Using Satellite Images to Map Growth Areas along Transport Corridors

Transport corridors lead to better connectivity among Central Asian countries. Photo credit: ADB.

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Spatial analysis can aid planning and policy design in enhancing the economic impact of regional transport networks in Central Asia.


Building transport corridors can boost regional economies by improving connectivity, and this is particularly true for regions like the largely landlocked Central Asia.

To evaluate the impact of transport corridors, it is important to conduct an analysis of the extent a transport corridor has transformed into a national and regional economic corridor and its ability to spur local economic activity.

A review of available research on this subject, however, indicates a lack of reliable and standardized data to measure economic growth and urban development at the local level. The period of data collection, depth of information, and geographical compilation depend on the policies of the national statistical offices. These data constraints limit the ability of researchers and policy practitioners to evaluate the efficiency of past interventions and suggest recommendations for future programs.

Realizing this constraint, the Central Asia Regional Economic Cooperation (CAREC) Institute published a study that adopted a nonconventional approach of using satellite imagery and nighttime lights data to capture changes and growth in economic activities within the corridor. It reviewed various indicators, such as changes in population density, growth of urban settlements, change in land use, and investment in local connecting roads. Information in the spatial maps is also useful for the design of policy interventions and future investments in the region.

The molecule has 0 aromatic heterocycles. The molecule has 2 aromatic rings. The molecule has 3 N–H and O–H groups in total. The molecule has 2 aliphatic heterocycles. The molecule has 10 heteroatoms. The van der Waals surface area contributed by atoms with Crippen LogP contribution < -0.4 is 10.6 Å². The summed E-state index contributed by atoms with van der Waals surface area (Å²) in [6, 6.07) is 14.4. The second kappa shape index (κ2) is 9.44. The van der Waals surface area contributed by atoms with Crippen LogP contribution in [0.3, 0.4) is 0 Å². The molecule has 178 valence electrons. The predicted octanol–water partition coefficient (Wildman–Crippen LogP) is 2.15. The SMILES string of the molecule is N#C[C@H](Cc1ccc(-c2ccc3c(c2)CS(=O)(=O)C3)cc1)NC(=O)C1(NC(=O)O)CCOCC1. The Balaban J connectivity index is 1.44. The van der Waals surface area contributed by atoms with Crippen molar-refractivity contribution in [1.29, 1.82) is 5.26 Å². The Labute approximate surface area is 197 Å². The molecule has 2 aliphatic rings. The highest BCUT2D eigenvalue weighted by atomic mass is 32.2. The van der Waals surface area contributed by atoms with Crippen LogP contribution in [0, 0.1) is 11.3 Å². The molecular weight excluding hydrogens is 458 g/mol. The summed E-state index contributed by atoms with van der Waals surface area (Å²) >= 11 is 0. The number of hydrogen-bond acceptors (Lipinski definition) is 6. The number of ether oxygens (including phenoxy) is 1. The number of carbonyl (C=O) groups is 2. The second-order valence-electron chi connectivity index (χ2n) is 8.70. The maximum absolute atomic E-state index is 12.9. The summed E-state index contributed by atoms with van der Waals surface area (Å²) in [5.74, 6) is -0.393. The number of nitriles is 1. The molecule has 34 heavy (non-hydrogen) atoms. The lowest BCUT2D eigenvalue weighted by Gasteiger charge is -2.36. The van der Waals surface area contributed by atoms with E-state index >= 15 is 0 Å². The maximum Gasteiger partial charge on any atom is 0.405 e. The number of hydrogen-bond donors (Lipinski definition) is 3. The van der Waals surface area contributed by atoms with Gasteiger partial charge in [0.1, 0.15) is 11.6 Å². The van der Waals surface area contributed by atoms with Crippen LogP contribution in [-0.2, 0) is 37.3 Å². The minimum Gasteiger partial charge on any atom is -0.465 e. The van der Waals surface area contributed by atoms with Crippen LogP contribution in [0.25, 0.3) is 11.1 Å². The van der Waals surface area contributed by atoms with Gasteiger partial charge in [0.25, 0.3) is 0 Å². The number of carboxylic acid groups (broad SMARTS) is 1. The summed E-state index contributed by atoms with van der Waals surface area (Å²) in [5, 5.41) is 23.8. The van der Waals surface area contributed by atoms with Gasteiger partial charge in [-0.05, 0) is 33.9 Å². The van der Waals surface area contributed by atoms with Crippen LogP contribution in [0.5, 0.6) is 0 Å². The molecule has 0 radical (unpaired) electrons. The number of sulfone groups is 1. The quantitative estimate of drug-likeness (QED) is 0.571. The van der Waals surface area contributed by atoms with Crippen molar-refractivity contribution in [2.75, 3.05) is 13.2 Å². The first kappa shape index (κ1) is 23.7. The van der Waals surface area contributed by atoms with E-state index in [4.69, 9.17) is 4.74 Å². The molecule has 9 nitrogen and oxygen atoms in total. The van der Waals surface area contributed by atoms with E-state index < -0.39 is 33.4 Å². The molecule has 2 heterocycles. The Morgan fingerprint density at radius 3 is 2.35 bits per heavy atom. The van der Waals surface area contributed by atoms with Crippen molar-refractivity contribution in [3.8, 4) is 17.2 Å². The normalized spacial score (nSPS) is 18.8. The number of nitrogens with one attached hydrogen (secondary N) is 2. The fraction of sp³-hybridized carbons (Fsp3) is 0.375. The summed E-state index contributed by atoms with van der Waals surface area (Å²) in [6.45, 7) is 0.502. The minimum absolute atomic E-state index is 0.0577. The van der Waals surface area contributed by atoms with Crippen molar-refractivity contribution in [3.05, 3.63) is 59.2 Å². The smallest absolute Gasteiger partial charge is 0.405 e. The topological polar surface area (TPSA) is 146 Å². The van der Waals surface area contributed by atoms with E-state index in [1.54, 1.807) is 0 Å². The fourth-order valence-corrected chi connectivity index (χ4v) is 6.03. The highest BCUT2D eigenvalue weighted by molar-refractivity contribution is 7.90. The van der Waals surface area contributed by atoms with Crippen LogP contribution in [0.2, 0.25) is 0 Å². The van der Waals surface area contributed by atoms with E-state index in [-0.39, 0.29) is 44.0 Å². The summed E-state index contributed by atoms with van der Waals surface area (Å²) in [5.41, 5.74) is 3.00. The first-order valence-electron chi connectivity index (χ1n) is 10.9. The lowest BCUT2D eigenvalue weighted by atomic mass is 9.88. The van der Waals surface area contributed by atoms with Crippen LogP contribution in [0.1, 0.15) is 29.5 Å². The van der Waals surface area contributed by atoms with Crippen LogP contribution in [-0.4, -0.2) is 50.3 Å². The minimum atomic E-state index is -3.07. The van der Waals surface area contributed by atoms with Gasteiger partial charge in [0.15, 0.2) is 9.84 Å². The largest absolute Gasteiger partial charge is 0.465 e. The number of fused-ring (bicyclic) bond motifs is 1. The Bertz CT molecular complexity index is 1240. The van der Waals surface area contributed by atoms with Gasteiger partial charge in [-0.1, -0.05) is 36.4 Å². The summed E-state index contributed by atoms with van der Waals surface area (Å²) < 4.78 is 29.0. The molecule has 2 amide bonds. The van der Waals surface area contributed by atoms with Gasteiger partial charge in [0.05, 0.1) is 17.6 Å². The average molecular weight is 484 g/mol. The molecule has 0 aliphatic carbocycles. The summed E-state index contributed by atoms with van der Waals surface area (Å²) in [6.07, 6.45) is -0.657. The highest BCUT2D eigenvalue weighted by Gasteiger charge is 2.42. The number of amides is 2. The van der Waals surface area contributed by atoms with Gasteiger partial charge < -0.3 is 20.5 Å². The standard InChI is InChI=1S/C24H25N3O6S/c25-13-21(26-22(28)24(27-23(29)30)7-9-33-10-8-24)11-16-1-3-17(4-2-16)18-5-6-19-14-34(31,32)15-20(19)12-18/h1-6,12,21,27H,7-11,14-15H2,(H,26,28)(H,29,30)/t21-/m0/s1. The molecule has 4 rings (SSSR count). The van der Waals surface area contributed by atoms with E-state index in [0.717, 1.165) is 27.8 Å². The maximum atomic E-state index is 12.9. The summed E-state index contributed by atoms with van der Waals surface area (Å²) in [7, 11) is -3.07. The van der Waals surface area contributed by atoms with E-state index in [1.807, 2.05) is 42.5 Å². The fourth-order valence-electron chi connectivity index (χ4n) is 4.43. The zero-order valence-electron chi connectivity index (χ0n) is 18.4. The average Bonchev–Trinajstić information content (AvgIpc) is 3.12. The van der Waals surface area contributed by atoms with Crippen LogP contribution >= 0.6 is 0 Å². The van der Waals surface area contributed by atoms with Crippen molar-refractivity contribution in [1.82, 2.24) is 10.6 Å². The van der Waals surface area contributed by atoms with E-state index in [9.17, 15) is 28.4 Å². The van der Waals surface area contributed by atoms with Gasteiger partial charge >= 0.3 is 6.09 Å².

Spatial Mapping

The study, Identification and Spatial Mapping of Economic Clusters in Central Asia: A GIS-Based Analysis for the People’s Republic of China (Xinjiang), Pakistan and Tajikistan, focused on the following objectives: (i) spatially map urbanization and land use trend using population density and land use datasets developed from satellite imagery, (ii) measure economic growth through reliable proxy variables, such as night-lights data, and (iii) identify potential sites for economic activities along the corridor in three of the 11 CAREC countries[1]—People’s Republic of China (Xinjiang Uygur Autonomous Region), Pakistan, and Tajikistan—using satellite data and geographic information system (GIS)-based techniques.

The data mapping was supplemented with spatial investigation using techniques, such as multiple criteria decision analysis approach on geo-referenced data of urban settlements and locations offering natural advantages for agricultural or mining activities for future economic zones.